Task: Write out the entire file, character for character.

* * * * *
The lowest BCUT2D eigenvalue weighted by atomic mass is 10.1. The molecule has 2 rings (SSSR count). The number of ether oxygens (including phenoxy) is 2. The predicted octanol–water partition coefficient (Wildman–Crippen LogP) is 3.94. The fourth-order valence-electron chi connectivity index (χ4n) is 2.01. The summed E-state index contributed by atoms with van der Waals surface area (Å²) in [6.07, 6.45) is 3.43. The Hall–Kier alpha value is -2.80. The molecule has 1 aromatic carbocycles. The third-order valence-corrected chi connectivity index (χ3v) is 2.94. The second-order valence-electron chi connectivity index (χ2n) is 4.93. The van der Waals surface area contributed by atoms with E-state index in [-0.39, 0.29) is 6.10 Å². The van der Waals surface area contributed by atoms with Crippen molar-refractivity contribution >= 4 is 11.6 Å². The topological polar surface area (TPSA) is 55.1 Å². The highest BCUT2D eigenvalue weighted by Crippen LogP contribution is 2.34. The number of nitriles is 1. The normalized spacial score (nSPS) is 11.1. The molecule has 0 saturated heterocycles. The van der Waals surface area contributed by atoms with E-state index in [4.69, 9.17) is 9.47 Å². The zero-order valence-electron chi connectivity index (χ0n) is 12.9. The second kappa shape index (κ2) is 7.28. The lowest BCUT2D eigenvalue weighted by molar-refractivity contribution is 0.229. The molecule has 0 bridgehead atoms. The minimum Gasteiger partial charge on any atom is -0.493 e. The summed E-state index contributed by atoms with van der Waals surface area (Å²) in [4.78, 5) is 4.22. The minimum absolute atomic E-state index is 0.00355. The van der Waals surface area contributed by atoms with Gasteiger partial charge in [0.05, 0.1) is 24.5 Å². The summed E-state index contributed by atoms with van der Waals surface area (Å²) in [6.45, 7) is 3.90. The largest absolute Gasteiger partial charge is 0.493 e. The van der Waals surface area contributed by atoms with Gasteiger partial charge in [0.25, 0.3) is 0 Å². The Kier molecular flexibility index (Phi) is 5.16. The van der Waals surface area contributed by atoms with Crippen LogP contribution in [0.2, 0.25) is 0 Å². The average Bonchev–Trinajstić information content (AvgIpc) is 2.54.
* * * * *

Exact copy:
The lowest BCUT2D eigenvalue weighted by atomic mass is 10.1. The molecule has 2 rings (SSSR count). The number of ether oxygens (including phenoxy) is 2. The predicted octanol–water partition coefficient (Wildman–Crippen LogP) is 3.94. The fourth-order valence-electron chi connectivity index (χ4n) is 2.01. The summed E-state index contributed by atoms with van der Waals surface area (Å²) in [6.07, 6.45) is 3.43. The Hall–Kier alpha value is -2.80. The molecule has 1 aromatic carbocycles. The third-order valence-corrected chi connectivity index (χ3v) is 2.94. The second-order valence-electron chi connectivity index (χ2n) is 4.93. The van der Waals surface area contributed by atoms with E-state index in [-0.39, 0.29) is 6.10 Å². The van der Waals surface area contributed by atoms with Crippen molar-refractivity contribution >= 4 is 11.6 Å². The topological polar surface area (TPSA) is 55.1 Å². The highest BCUT2D eigenvalue weighted by Crippen LogP contribution is 2.34. The number of nitriles is 1. The normalized spacial score (nSPS) is 11.1. The molecule has 0 saturated heterocycles. The van der Waals surface area contributed by atoms with E-state index in [4.69, 9.17) is 9.47 Å². The zero-order valence-electron chi connectivity index (χ0n) is 12.9. The second kappa shape index (κ2) is 7.28. The lowest BCUT2D eigenvalue weighted by molar-refractivity contribution is 0.229. The molecule has 0 bridgehead atoms. The minimum Gasteiger partial charge on any atom is -0.493 e. The summed E-state index contributed by atoms with van der Waals surface area (Å²) in [4.78, 5) is 4.22. The minimum absolute atomic E-state index is 0.00355. The van der Waals surface area contributed by atoms with Gasteiger partial charge in [0.05, 0.1) is 24.5 Å². The summed E-state index contributed by atoms with van der Waals surface area (Å²) in [6.45, 7) is 3.90. The largest absolute Gasteiger partial charge is 0.493 e. The van der Waals surface area contributed by atoms with Gasteiger partial charge in [0.25, 0.3) is 0 Å². The Kier molecular flexibility index (Phi) is 5.16. The van der Waals surface area contributed by atoms with Crippen LogP contribution in [0.2, 0.25) is 0 Å². The average Bonchev–Trinajstić information content (AvgIpc) is 2.54.